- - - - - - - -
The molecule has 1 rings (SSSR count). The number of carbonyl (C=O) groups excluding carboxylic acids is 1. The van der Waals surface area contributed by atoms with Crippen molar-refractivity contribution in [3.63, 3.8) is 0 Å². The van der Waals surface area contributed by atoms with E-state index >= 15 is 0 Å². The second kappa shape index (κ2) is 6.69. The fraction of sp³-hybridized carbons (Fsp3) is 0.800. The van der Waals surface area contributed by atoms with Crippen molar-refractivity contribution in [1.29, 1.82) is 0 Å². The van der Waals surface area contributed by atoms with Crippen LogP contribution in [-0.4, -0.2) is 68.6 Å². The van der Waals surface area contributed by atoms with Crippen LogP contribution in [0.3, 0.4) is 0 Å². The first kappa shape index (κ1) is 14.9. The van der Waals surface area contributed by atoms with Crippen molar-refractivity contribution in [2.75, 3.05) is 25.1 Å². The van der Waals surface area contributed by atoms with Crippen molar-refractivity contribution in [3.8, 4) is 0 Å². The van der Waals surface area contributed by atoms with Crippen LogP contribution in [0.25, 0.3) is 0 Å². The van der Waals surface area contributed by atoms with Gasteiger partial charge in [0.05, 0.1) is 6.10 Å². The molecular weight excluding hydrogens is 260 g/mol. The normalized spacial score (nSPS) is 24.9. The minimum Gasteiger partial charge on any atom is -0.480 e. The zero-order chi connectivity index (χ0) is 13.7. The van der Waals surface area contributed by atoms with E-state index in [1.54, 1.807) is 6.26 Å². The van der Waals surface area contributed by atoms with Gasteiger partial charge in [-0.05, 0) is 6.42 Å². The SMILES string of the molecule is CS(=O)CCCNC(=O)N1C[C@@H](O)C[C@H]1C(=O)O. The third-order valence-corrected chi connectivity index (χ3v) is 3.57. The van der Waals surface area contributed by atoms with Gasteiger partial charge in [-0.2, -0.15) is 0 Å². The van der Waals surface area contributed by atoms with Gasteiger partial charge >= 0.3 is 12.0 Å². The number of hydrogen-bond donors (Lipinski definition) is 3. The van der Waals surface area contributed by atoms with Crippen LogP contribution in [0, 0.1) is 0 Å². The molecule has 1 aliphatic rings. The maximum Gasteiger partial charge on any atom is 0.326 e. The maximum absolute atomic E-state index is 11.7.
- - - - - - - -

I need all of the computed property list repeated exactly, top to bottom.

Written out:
The molecule has 1 rings (SSSR count). The number of carbonyl (C=O) groups excluding carboxylic acids is 1. The van der Waals surface area contributed by atoms with Crippen molar-refractivity contribution in [3.63, 3.8) is 0 Å². The van der Waals surface area contributed by atoms with E-state index >= 15 is 0 Å². The second kappa shape index (κ2) is 6.69. The fraction of sp³-hybridized carbons (Fsp3) is 0.800. The van der Waals surface area contributed by atoms with Crippen molar-refractivity contribution in [1.29, 1.82) is 0 Å². The van der Waals surface area contributed by atoms with Crippen LogP contribution in [-0.4, -0.2) is 68.6 Å². The van der Waals surface area contributed by atoms with Crippen LogP contribution in [0.3, 0.4) is 0 Å². The first kappa shape index (κ1) is 14.9. The van der Waals surface area contributed by atoms with Crippen molar-refractivity contribution in [2.75, 3.05) is 25.1 Å². The van der Waals surface area contributed by atoms with Crippen molar-refractivity contribution in [3.8, 4) is 0 Å². The van der Waals surface area contributed by atoms with Crippen LogP contribution in [0.25, 0.3) is 0 Å². The van der Waals surface area contributed by atoms with Gasteiger partial charge in [0.05, 0.1) is 6.10 Å². The molecular weight excluding hydrogens is 260 g/mol. The normalized spacial score (nSPS) is 24.9. The minimum Gasteiger partial charge on any atom is -0.480 e. The zero-order chi connectivity index (χ0) is 13.7. The van der Waals surface area contributed by atoms with E-state index in [1.54, 1.807) is 6.26 Å². The van der Waals surface area contributed by atoms with Gasteiger partial charge in [-0.05, 0) is 6.42 Å². The SMILES string of the molecule is CS(=O)CCCNC(=O)N1C[C@@H](O)C[C@H]1C(=O)O. The third-order valence-corrected chi connectivity index (χ3v) is 3.57. The van der Waals surface area contributed by atoms with Gasteiger partial charge in [-0.2, -0.15) is 0 Å². The van der Waals surface area contributed by atoms with Gasteiger partial charge >= 0.3 is 12.0 Å². The number of hydrogen-bond donors (Lipinski definition) is 3. The van der Waals surface area contributed by atoms with Crippen LogP contribution in [0, 0.1) is 0 Å². The molecule has 1 aliphatic rings. The maximum Gasteiger partial charge on any atom is 0.326 e. The maximum absolute atomic E-state index is 11.7.